Tuesday’s Senate Judiciary Committee meeting was a scene of legislative carnage as the five-member panel killed bill after bill. Even measures with no required state money got the chop as the legislature has refocused its remaining resources on recovery from the coronavirus pandemic and scraped every corner of the budget for cuts to account for the $3 billion-plus hole blown by the crisis.
Among the bills postponed indefinitely Tuesday morning were measures to make appellate court opinions available online, for adoption of the Uniform Collaborative Law Act and for eliminating gay and transgender “panic” defenses in Colorado. Committee chair Sen. Pete Lee said the limitation on large gatherings has hamstrung the ability to have witness testimony and limited bill discussions.
“It has resulted in us having to dispense and kill a lot of bills that would seem on their merits to be meritorious and have beneficial impacts for people,” he said.
A “panic” defense refers to a defense raised claiming a person’s gender identity or sexual orientation prompted a heat-of-passion act of violence against them. House Bill 1307 would have created the presumption that evidence about a person’s gender identity or sexual orientation is irrelevant to an attacker’s defense. The measure had an ambiguous cost, according to its fiscal note. The document outlined probable workload increases for the judicial department in reviewing motions and on the Department of Corrections because of possible higher-level felony convictions by eliminating a defense, but did not carry a specific state appropriation.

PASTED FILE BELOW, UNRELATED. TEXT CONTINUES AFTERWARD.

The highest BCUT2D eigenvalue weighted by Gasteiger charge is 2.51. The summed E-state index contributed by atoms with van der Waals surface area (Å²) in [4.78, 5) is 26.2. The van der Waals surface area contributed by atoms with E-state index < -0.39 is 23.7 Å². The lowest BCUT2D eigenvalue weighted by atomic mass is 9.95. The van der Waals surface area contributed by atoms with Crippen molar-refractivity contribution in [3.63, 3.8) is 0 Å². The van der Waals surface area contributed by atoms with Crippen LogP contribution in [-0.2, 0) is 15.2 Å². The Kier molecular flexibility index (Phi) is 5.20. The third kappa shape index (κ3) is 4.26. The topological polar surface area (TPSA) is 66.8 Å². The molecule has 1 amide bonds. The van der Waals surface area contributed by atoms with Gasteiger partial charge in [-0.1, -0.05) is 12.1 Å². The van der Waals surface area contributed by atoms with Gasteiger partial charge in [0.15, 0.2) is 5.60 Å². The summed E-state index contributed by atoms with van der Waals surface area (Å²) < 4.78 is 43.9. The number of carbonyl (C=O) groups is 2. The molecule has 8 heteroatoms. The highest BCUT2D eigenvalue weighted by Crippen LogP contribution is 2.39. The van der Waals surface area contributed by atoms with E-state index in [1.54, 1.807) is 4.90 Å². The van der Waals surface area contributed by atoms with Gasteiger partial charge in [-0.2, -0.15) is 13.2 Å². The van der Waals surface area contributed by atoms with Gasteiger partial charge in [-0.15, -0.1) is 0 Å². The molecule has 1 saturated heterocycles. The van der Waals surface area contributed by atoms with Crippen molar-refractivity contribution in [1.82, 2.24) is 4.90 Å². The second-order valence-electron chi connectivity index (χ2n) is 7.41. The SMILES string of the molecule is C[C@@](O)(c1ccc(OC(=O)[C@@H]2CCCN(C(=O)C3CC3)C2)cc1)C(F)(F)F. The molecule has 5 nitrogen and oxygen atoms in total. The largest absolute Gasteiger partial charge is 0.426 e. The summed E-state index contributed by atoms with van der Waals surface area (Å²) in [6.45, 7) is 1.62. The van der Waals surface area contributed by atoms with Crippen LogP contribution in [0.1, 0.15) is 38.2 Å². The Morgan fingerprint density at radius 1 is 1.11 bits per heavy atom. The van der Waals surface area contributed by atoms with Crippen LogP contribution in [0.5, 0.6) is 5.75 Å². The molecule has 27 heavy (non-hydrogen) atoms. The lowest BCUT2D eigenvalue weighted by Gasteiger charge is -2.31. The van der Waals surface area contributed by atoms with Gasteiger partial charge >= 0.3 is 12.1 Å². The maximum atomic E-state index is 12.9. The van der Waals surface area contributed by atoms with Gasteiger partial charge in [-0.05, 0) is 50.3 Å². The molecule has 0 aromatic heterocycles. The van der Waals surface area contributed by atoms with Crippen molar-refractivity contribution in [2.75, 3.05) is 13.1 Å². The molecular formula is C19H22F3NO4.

Committee members briefly discussed a possible motion to lay over House Bill 1307 for two weeks, but Sen. Bob Gardner pointed out the Judiciary Committee doesn’t meet in two weeks. He said between laying the bill over and killing it outright, “It’s a distinction without a difference.” Gardner voted against killing the bill.
House Bill 1130 for the online availability of appellate decisions would have required a $97,500 appropriation in fiscal year 2021 to 2022. While Colorado’s Court of Appeals and Supreme Court currently publish new opinions online each week, online availability of decisions from decades past is spotty.
House Bill 1291 to adopt the Uniform Collaborative Law Act would not have required a state appropriation. Collaborative law is a form of dispute resolution intended to be less adversarial than going to court. It tends to be used in family law cases, but bill sponsor Rep. Kerry Tipper previously told Law Week the process is suited for situations in which the parties have to keep a relationship.
A motion to move House Bill 1291 to the Committee of the Whole failed. Lee said collaborative law is similar to restorative justice and said he appreciates the idea of the bill, but voted against advancing the measure.
“I appreciate the bill. Unfortunately, I think it’s a good bill at an unfortunate time,” he said.